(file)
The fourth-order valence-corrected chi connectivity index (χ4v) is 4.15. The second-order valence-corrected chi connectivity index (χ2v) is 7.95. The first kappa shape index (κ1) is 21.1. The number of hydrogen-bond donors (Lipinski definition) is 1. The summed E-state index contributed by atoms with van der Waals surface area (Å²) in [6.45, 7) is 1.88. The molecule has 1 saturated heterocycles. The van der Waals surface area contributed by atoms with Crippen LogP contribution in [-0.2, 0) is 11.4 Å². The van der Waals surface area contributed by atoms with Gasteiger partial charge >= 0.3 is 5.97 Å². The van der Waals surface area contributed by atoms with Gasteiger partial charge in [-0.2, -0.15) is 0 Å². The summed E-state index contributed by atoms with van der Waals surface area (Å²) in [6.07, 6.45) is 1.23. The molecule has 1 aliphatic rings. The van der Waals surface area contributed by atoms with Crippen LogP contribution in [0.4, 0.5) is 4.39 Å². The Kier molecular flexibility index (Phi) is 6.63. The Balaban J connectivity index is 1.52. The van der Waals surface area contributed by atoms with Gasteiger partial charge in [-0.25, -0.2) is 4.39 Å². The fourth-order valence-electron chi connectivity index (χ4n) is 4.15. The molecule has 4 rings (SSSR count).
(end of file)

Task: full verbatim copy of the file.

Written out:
The fourth-order valence-corrected chi connectivity index (χ4v) is 4.15. The second-order valence-corrected chi connectivity index (χ2v) is 7.95. The first kappa shape index (κ1) is 21.1. The number of hydrogen-bond donors (Lipinski definition) is 1. The summed E-state index contributed by atoms with van der Waals surface area (Å²) in [6.45, 7) is 1.88. The molecule has 1 saturated heterocycles. The van der Waals surface area contributed by atoms with Crippen LogP contribution in [-0.2, 0) is 11.4 Å². The van der Waals surface area contributed by atoms with Gasteiger partial charge >= 0.3 is 5.97 Å². The van der Waals surface area contributed by atoms with Gasteiger partial charge in [-0.2, -0.15) is 0 Å². The summed E-state index contributed by atoms with van der Waals surface area (Å²) in [6.07, 6.45) is 1.23. The molecule has 1 aliphatic rings. The van der Waals surface area contributed by atoms with Crippen LogP contribution in [0.4, 0.5) is 4.39 Å². The Kier molecular flexibility index (Phi) is 6.63. The Balaban J connectivity index is 1.52. The van der Waals surface area contributed by atoms with Gasteiger partial charge in [-0.25, -0.2) is 4.39 Å². The fourth-order valence-electron chi connectivity index (χ4n) is 4.15. The molecule has 4 rings (SSSR count).